MCCAIN: How about a spending freeze on everything but defense, veteran affairs and entitlement programs.

LEHRER: Spending freeze?

MCCAIN: I think we ought to seriously consider with the exceptions the caring of veterans national defense and several other vital issues.

This exchange proved there are no simple answers and with this evolving situation regarding Wall Street no one knows what will happen next.

The War(s)

This debate was supposed to be about foreign policy. When it finally got to this issue Iraq and Afghanistan dominated. These two men are of two minds. McCain talks about how he supported the surge before it was popular. The surge by all measurements has stopped uncontrolled violence but doesn’t seem to get us out of the country faster.

Obama continues to pound on how this war is wrong and he stated his opposition early on. He uses the Bush administrations strategy as failed policy and pushes the idea McCain as president would continue this policy.

Meeting with foreign leaders also caused some heated moments with the evocation of famed Secretary of State Henry Kissinger. I’m guessing for the younger audience they were probably wondering, “Who’s this old dude they keep talking about.”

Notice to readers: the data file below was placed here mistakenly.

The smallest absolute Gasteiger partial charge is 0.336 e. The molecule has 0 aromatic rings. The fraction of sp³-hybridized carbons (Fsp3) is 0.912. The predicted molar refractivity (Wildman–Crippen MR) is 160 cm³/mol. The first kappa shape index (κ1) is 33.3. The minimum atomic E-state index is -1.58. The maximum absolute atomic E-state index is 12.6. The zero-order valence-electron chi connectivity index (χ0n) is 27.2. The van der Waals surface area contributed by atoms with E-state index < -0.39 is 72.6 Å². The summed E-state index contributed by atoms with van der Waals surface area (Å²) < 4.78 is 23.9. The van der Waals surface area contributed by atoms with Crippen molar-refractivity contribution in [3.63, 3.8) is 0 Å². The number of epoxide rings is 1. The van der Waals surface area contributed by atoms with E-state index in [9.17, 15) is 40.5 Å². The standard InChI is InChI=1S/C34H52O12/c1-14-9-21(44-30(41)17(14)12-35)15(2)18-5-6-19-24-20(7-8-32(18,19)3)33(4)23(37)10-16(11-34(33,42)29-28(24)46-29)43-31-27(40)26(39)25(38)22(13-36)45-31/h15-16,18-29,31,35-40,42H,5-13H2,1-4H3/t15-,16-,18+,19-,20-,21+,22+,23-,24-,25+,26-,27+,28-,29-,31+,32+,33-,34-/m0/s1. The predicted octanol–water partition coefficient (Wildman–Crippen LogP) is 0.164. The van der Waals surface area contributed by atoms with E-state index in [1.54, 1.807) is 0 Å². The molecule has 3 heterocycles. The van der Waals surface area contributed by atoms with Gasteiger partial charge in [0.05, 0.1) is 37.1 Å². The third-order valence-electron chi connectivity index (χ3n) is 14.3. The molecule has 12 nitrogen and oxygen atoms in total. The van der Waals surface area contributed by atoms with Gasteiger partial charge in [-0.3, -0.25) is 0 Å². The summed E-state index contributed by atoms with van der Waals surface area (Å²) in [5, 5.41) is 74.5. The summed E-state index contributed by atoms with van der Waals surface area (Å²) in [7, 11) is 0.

Analysts

Hearing this debate on radio gave me the impression McCain won. I suggest this because his answers were crisp simplistic. Obama sounded as like he was giving a lecture. The uninterrupted back and forth was refreshing without the drama. There was no “smoking gun.” The main theme was supposed to be about foreign policy and I tell you they just skimmed the surface. There was little talk about: Asia and its growing domination economically, the third world was dismissed, and Europe and its integration into NATO were only discussed in the context of invasion of Georgia Soviet Republic all these subjects needed dialogue.